February 29, 2024 | Rome, Italy


By |2018-03-21T18:26:44+01:00November 1st, 2007|Reviews|


Date: 2007

Director: Kenneth Branagh

Starring: Michael Caine, Jude Law


enneth Branagh’s Bang & Olufsen-cum-Kubrick take on playwright Harold Pinter’s classic pas-de-deux never breaks a convincing sweat — though Michael Caine and Jude Law give it their stylish all. Maybe after a several theatrical productions and a 1972 movie starring Caine and the great Laurence Olivier, “Sleuth” just doesn’t have a remake left.

Shrewdly toying with Joseph L. Mankiewicz’s 1972 casting, Branagh makes Caine into Andrew Wyke, a cuckolded mystery writer; Law (played by Caine in the ’72 version) is Milo Tindle, Wyke’s wife’s hermaphroditic lover who’s come bidding for a divorce agreement. The rest, a plasma of expressions, is snarled sexual rivalry and gamesmanship plastered on a whitewashed techno-backdrop reminiscent of “A Clockword Orange” (and Law at times a mirror image of Malcolm McDowell). The Caine-Law duo is a delight to watch and the Pinterian wordplay a marvel of keen snark in an era of systematic abridgement and text-message terseness.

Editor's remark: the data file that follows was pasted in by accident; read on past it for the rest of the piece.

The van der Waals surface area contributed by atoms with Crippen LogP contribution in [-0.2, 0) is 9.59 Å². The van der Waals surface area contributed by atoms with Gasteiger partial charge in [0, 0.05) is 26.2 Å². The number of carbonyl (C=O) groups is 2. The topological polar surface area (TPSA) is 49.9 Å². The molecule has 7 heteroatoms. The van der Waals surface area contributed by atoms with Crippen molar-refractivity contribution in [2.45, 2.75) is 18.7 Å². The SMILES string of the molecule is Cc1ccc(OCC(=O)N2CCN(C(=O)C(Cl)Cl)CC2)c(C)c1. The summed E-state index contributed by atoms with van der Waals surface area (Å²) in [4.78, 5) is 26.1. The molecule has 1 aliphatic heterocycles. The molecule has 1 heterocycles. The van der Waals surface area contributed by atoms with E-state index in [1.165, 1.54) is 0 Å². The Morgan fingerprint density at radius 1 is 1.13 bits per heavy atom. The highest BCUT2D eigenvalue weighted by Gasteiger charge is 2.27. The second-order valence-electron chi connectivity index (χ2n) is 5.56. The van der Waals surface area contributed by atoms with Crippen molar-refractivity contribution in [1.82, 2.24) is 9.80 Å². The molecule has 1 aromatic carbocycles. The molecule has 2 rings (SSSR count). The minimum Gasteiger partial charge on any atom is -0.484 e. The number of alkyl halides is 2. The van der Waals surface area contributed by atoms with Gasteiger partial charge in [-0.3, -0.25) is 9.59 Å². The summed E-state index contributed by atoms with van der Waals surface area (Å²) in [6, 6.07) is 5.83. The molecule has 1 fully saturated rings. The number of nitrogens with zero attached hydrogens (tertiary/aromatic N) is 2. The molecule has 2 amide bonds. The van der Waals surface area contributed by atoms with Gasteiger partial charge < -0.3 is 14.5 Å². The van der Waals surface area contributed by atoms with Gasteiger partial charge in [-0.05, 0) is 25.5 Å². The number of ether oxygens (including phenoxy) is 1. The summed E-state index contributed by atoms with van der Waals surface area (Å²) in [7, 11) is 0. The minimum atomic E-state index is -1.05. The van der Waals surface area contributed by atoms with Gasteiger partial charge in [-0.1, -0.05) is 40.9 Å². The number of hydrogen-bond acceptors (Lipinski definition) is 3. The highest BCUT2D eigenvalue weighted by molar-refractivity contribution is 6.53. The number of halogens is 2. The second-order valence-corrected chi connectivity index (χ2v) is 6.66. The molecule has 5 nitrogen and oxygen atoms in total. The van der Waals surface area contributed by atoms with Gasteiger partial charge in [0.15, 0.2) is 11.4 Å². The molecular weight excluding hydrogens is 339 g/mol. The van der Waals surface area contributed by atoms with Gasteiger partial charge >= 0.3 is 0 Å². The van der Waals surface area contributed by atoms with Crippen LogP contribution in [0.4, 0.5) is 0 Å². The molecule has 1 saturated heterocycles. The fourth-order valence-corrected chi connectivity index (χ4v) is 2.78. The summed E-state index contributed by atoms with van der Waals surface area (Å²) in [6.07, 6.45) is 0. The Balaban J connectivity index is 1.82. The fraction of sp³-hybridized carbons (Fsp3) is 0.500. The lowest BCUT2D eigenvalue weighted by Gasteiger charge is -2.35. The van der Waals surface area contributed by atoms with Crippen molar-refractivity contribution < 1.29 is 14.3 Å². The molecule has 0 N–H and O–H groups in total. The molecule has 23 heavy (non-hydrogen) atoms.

But the rivals, meant for the stage, are a thick silver screen from anything but their own conceit. The proceedings are curiously suspenseless. And while Pinter is as interested in Massage as Message, hollowness dogs the whole. 2007.

About the Author:

Hong Kong based David Trask is a longtime freelance movie reviewer.